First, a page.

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The low rate of pay and recent changes in the payment-voucher system for court-appointed attorneys at the D.C. Court of Appeals may cause more experienced lawyers to leave for more lucrative work at the federal courthouse across the street, according to some attorneys who handle cases under the Criminal Justice Act. Both the Court of Appeals and D.C. Superior Court pay court-appointed attorneys $65 per hour, compared to $92 per hour at the federal courthouse. The $65 rate has remained the same since 2002, despite budget requests by the D.C. courts asking Congress to increase it to $90. The Court of Appeals also announced a change, effective Jan. 1, that limits interim voucher payments. If an attorney wants to be paid for hours that exceed the statutory limit of $3,600 for preparing a brief for a felony case, he cannot submit an interim voucher when the brief is filed and will have to wait until after arguments in the case to be paid. “We had too many moving pieces,” says chief deputy clerk Joy Chapper. “It was turning into a routine for someone to put in for the statutory max [in an interim voucher] and then turn around and ask for more.” One court-appointed attorney calls the maximum payment, which amounts to 55 hours of work, “totally unrealistic” and “impossible to do in a homicide or in another serious case.” Chief Judge Eric Washington can approve bills that exceed the statutory limit after reviewing a recommendation from the presiding judge in the case.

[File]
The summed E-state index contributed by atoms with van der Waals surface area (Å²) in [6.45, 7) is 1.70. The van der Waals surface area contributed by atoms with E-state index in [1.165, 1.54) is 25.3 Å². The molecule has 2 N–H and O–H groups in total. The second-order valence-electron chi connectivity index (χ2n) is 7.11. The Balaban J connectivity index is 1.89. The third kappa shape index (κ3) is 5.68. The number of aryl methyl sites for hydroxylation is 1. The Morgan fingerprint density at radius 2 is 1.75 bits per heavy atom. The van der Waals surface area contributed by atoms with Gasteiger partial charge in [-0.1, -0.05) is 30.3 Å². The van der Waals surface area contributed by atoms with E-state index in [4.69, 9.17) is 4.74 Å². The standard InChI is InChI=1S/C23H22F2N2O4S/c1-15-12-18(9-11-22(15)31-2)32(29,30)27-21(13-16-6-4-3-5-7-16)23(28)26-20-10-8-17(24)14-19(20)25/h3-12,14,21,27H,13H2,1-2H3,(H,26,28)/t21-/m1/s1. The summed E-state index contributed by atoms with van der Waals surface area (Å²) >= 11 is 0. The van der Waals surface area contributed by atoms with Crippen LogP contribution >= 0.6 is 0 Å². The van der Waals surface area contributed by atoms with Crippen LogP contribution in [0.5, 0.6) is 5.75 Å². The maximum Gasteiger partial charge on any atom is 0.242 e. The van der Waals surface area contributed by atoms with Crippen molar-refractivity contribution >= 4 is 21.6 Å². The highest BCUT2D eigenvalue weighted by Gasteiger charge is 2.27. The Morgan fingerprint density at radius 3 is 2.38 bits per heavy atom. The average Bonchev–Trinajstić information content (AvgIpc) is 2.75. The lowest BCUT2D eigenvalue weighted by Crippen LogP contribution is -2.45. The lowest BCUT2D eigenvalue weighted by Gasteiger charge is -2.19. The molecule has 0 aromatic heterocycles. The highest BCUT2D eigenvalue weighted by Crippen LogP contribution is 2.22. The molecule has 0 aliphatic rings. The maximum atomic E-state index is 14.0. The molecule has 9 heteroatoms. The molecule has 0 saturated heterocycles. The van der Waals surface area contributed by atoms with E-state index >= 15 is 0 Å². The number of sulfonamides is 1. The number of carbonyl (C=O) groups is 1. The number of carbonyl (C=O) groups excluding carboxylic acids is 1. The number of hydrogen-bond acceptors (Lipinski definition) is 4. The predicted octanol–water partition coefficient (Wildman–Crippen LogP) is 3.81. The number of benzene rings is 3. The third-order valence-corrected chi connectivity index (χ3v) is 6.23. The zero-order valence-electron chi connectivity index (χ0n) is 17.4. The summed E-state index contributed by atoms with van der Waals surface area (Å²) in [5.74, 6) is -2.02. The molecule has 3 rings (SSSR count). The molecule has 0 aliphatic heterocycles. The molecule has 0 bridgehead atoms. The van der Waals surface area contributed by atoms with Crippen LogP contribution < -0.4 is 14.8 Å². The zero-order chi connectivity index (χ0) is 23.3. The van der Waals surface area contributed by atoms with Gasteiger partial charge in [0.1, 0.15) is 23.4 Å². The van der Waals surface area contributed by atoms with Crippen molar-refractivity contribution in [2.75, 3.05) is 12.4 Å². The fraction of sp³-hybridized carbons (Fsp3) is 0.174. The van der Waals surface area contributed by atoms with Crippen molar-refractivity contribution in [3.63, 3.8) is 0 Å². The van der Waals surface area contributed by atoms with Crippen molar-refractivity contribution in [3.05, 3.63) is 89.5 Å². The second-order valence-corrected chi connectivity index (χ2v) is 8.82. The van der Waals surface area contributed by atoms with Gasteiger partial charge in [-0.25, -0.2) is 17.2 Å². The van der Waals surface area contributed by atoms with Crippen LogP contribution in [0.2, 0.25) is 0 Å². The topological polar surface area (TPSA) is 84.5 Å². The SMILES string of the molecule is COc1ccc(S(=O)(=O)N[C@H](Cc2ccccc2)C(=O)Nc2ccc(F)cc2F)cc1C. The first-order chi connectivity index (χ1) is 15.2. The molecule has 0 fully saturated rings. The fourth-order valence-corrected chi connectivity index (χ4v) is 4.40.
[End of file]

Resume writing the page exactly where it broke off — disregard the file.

Brendan Smith can be contacted at [email protected].

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